Finding God’s Blessings In Brokenness: How Pain Reveals His Deepest Love, by Charles F. Stanley
[Note: This book was provided free of charge by BookLook/Zondervan. All thoughts and opinions are my own.]
At least the pictures to this book are beautiful. If one wanted to get a sense of the contents of this book in a concise way, it would be to take one of the amazingly beautiful photographs of God’s creation and added to it one of the author’s distressingly direct demotivational statements. This book is a mercifully short (close to 150 page) collection of demotivational comments that felt like reading Calvinist propaganda . The book is more a statement of God’s goodness in his planning out all of the ways to break us like someone breaks horses , which is not strictly even necessary. The book as a whole rests on mistaken assumptions–that it is necessary to break a horse, and therefore necessary to break someone’s will, and that God does not wish to break our spirits, when He expresses clear desires to do precisely that in scripture, as unpleasant as that may be to us, for whom a broken spirit is the sort of sacrifice we would rather not be in the position to give.
The contents of this book are divided between text divided into ten chapters (with a prayer that serves as an epilogue) and some amazing photos of God’s creation that are by far the best part of this book. The text itself looks at the tension between brokenness and God’s blessing, then goes rather didactically at chapters that declaim that God wants the best for us, why we are broken, our obstacles to accepting our brokenness, what it means to be made whole, the development of spiritual maturity, the process of breaking, our protest against brokenness, our preparation to bear much fruit, and the promise of blessing. I was surprised, and not in a good way, by the paucity of scriptural references and the long stretches of statements given without proof or explanation. The author seemed not to realize that his approach was one that required explanation, moderation, and justification, not one that could be stated as if it was from the very voice of God on Mount Sinai. The author does the reader a real disservice in giving highly pointed statements in the absence of nuance or context, and in seeking to gain sympathy for his own struggles without having earned such sympathy through being empathetic and compassionate towards a struggling reader.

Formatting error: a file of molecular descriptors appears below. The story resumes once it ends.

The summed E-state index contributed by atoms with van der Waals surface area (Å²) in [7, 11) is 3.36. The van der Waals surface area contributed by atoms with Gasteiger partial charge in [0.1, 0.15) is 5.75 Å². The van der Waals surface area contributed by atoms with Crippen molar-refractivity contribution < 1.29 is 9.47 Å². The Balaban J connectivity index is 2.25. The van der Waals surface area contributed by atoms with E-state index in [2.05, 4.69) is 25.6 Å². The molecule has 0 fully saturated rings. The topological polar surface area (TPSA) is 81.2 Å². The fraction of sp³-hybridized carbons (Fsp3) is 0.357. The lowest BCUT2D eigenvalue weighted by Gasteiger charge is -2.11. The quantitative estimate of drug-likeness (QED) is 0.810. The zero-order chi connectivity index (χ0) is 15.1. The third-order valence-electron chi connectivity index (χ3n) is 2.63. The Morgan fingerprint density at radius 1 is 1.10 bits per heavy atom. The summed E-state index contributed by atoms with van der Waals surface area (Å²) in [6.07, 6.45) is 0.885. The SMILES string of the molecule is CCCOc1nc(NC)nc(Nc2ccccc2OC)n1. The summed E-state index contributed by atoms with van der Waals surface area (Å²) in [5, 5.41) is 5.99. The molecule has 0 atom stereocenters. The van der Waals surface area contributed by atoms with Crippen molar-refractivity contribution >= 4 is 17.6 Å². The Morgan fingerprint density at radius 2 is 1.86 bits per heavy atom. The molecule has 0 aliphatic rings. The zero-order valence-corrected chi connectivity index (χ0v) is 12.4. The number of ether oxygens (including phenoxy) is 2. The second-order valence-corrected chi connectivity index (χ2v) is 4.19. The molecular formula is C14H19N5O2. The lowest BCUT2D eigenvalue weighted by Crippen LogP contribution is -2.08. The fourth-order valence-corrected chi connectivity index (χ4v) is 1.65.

Indeed, this book is an excellent piece of evidence in how out of touch Calvinist writers are with the general population of the United States, and even with Arminian Christians like myself. Having painted God into a corner with human reasoning related to matters of predestination and divine providence, the author moves dangerously close to the position of being like one of Job’s friends. In seeking to explain why and how our brokenness reveals God’s deepest love and desire to bless us, the author invites criticism from those who have seen plenty of brokenness and not a lot of blessing, and even goes a long way towards the sort of blaming of the victim that makes Calvinism a deeply unprofitable worldview in public discourse. One wonders if the author has taken any sort of longer and more nuanced views of his worldview that would be far less unpleasant to read. Even where there author says the right thing, he says it the wrong way. At least there are pretty pictures, though.
 See, for example:
 This was a highly troublesome aspect of the book for me personally, given the fact that there are ways of training horses without breaking them, something that the author never seems to consider. See, for example: